“People come to the pool and they see us relaxing and they think it’s an easy job. But a lot of people who think they can do it, can honestly not do it. The class was tough for me, the class was tough for a lot of lifeguards. Once you get here, you’ve got a hundred kids in the pool, you’ve got to make sure all of them get home safe and go home to see their mothers. I want people to realize the responsibility that you face when you’re a lifeguard.”
“I’m the coach of the Randolph Swimming Pool Swim Team. Basically each one of the city pools collects kids from the neighborhood and it’s a free experience for the kids. They get to learn how to swim. Then the first Saturday in August, we have a swim meet here at Randolph Swimming Pool. About a million kids come to the pool and they all participate during the swim meet. They get free pizza and Gatorade and I’m the coach. We do it every year. I was the coach last year and my team did really well.”
Joseph LeRoy Washington, 21, Northside
Joseph lived on North Avenue for eighteen years. His family just bought a new house a few blocks from his childhood home. As a competitive swimmer, his favorite stroke was the butterfly. In 2005, he graduated from Franklin Military Academy. In August, he’ll begin training for the Richmond Fire Department. One of his three brothers is also a lifeguard, working at a YMCA.
“I’ve been a security officer for three years. Just being young, [I like] showing some of the other guys in the neighborhood, the black youth, that there are other options that you can take. [College] is not for everybody. I feel like I’ve been successful just like the person who went to school by applying myself.”
Kindra Hill, 16, Bon Air
Kindra goes to Thomas Jefferson High School. She is applying to University of Virginia and hopes to study Astronomy.
“I basically look up to these guys. I learn from all of the veteran lifeguards. Whenever I need help with something, I ask one of them. They’re a really good influence with how I act with the patrons.”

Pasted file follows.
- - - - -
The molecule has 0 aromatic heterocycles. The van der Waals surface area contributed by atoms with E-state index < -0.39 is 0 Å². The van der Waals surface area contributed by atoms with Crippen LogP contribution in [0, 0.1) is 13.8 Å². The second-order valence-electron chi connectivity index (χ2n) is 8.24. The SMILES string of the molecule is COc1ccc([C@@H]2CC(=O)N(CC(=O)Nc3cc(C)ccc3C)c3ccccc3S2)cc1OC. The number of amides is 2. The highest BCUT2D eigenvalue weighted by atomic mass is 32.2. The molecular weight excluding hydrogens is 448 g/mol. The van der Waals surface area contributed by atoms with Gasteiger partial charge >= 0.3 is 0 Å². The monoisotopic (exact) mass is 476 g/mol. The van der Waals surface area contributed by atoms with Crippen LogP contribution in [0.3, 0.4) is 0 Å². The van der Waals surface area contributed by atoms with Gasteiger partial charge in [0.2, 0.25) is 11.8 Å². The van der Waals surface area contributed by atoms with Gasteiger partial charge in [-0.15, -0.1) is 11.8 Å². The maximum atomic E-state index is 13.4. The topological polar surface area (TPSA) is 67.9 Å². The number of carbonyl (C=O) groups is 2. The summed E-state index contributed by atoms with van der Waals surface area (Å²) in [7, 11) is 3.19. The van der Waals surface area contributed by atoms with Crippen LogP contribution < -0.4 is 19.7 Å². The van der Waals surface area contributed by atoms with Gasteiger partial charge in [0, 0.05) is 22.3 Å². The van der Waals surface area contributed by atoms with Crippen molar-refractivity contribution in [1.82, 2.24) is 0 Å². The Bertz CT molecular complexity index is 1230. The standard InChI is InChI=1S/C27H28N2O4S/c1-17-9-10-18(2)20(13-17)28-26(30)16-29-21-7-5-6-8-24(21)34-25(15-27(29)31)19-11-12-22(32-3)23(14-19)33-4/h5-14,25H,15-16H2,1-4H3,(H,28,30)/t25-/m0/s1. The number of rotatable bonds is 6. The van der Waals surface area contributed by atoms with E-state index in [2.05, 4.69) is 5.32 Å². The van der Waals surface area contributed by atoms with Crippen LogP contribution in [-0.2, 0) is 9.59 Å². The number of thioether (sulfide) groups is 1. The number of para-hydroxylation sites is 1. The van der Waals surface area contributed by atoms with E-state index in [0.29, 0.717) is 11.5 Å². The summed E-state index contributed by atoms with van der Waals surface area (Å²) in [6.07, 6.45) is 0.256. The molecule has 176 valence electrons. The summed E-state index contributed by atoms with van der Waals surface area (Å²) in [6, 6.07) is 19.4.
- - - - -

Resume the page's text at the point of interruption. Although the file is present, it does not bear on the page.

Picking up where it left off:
Charz Robinson, 17, Southside in Cherry Gardens
Charz attends Thomas Jefferson High School. After graduation, he wants to open a business, or study engineering.
“I’ve been lifeguarding for three years. This is my second year working for the City of Richmond. I really like lifeguarding. I hope I get to do it for as long as I possibly can. I really look up to the older lifeguards. They know how to give good advice.”
Stevon Warren, 15, Henrico
Stevon is enjoying her first season as a lifeguard. She attends high school and hopes to either become a cosmetologist, or science teacher.
“You meet new friends. My new friends become my second family. They teach me a lot and we joke around and have fun together. It’s fun work. You learn to adapt to new situations every day.”
Battery Park Pool, 2917 Dupont Circle
Jerrod Booker, 21, Richmond
A Senior at Norfolk State University, Jerrod returns home each summer to work as a lifeguard. He’s currently Head Lifeguard at Battery Park Pool. He learned to swim through the Boys & Girls Club and grew up in the same neighborhood he works today. His brother is also a lifeguard.
“I just love meeting the children, and getting to know the community well. I’ve been doing it for a while now, so I’ve seen a lot of the kids grow up. I like the environment, the people I work with.”
“We have Lifeguard training, AED training, CPR training. Then I myself have my water Safety Instructor Training, so I can teach swim lessons and conduct swim practices.”
“I’m not as mean as people always say I am. [He laughs.] It’s just that I’m here to make sure that they get home safely because I want them to get home and see whoever takes care of them and make sure their family stays whole.”
“I like swimming. I like stepping, and I also like reading and writing and music. I listen to all genres of music. I don’t limit myself. I think there’s a lot out there to learn from music books. I also want to go back and get my Master’s degree in History Education.”
“My parents love that I’m a lifeguard. My mother made sure that she got us in the water at an early age because she liked going to the beaches and to the different pools around the city when we were smaller.”